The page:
sudo -u pdns pdnsutil add-record smartface. @ TXT '"first-record!"'

Now try to query the server with dig and you should see the TXT record in the response!

dig @ smartface TXT +dnssec

Instead of, you can even try it with the public IP address of the machine

Point domain to DNS server

We’ll set some DNS records on the blockchain that says “contact DNS Server for records on how to reach content”.

The NS record is for pointing to the DNS server, and the other is a DS record that completes the chain of trust for DNSSEC.

To get the DS record value to add, type in pdnsutil show-zone smartface and it should show a list of keys like:

ID = 1 (CSK), flags = 257, tag = 16580, algo = 13, bits = 256     Active         Published  ( ECDSAP256SHA256 )
CSK DNSKEY = smartface. IN DNSKEY 257 3 13 BmMMTshK2sZmsZwIiX9J0DATWzxN4NJcQnC6/PbRMPHVNh4UrA2RDRY316KTDZCE8dloHiVncH+wK8a6NsoAyw== ; ( ECDSAP256SHA256 )
DS = smartface. IN DS 16580 13 1 68280939f0acdb13defda2080a7865e601159e72 ; ( SHA1 digest )
DS = smartface. IN DS 16580 13 2 97476c53a660b47e8a68da6f6365e87016cd044d2638e33561149203eaf95e75 ; ( SHA256 digest )
DS = smartface. IN DS 16580 13 4 802f39144574b60e4a20b9dcb8e539fb541630153bc236b89cf733c0d8482d72bc2cde8a381b97a9e812df45193ae5e6 ; ( SHA-384 digest )

We only need one of these rows. While we could take any one of the DS rows, SHA256 is good enough (the 2nd last line with “13 2” in it).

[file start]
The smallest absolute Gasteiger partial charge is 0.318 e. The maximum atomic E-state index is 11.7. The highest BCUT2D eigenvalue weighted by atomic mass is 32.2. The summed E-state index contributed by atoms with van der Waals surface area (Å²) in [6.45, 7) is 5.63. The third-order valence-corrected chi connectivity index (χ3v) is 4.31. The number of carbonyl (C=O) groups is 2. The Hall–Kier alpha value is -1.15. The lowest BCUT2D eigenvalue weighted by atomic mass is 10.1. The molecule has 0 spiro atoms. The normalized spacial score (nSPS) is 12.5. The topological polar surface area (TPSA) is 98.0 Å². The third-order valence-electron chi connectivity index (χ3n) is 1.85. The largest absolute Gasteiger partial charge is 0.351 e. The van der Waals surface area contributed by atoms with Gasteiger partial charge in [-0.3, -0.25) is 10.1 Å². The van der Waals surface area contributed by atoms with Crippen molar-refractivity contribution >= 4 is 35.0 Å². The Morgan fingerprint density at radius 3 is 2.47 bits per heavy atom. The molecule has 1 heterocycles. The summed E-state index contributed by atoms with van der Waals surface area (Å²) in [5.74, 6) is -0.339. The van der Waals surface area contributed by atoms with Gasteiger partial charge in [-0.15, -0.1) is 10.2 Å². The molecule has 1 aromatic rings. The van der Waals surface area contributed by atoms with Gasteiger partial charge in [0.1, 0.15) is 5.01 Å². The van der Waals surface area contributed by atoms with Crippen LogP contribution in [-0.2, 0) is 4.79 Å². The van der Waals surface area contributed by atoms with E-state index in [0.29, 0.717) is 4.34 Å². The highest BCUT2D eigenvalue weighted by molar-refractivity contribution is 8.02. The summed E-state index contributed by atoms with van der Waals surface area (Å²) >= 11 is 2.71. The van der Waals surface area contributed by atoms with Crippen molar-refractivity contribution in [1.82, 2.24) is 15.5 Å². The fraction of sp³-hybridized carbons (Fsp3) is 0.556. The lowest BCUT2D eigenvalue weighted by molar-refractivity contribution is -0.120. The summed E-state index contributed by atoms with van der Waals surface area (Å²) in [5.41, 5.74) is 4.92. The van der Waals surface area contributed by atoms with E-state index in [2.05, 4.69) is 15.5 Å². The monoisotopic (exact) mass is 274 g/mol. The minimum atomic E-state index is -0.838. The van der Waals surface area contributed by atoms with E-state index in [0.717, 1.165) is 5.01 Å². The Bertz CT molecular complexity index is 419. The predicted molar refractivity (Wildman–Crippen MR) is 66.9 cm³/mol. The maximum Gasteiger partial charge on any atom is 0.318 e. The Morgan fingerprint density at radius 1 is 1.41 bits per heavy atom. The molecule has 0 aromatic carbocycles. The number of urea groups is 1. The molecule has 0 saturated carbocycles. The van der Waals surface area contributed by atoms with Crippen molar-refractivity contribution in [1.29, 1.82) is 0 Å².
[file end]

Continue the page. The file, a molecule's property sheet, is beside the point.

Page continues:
We now have all the info that’s needed to add records on the blockchain.

The IP address in the images below must be replaced with your machine’s public IP address.


If you’re using Namebase, then update the Blockchain DNS to look like this: Namebase Blockchain DNS

Bob Wallet

The NS record can only take hostnames, not IP addresses. One way around this is to create a glue record on the domain that points ns1.smartface -> and then use that as the value for the NS record. Don’t worry if you don’t completely get it, it’s just a hack to set an IP address for the NS record.

So with Bob Wallet (or any other wallet), a GLUE record must explicitly be added: Bob Blockchain DNS

Note the trailing dot required for the NS record here.


Updates to blockchain DNS are not instantaneous. Handshake stores this data in a structure called Urkel Tree, which only updates 4 times a day (every ~6 hours) to save on space and improve performance.

This is fine because the blockchain is meant to be referral-only and should not change frequently. Any DNS record changes (subdomains, etc.) will be done on PowerDNS directly and will be much faster (with a default TTL of 5 minutes).

This tree update takes place at every 36 blocks, so to get an approximate time when you can expect the changes to go live would be:

last_update = (current height % 36) blocks ago
next_update = (36 - last_update) blocks to go

Practically, you might need to wait for another block or three.

Query a public handshake resolver ( in this case) for the TXT record:

dig @ smartface TXT +dnssec

If the tree update is done, and everything’s well, you should see the TXT record response from the DNS server!

With the DNS server set up, let’s move on to Part 2: Set up the Web server.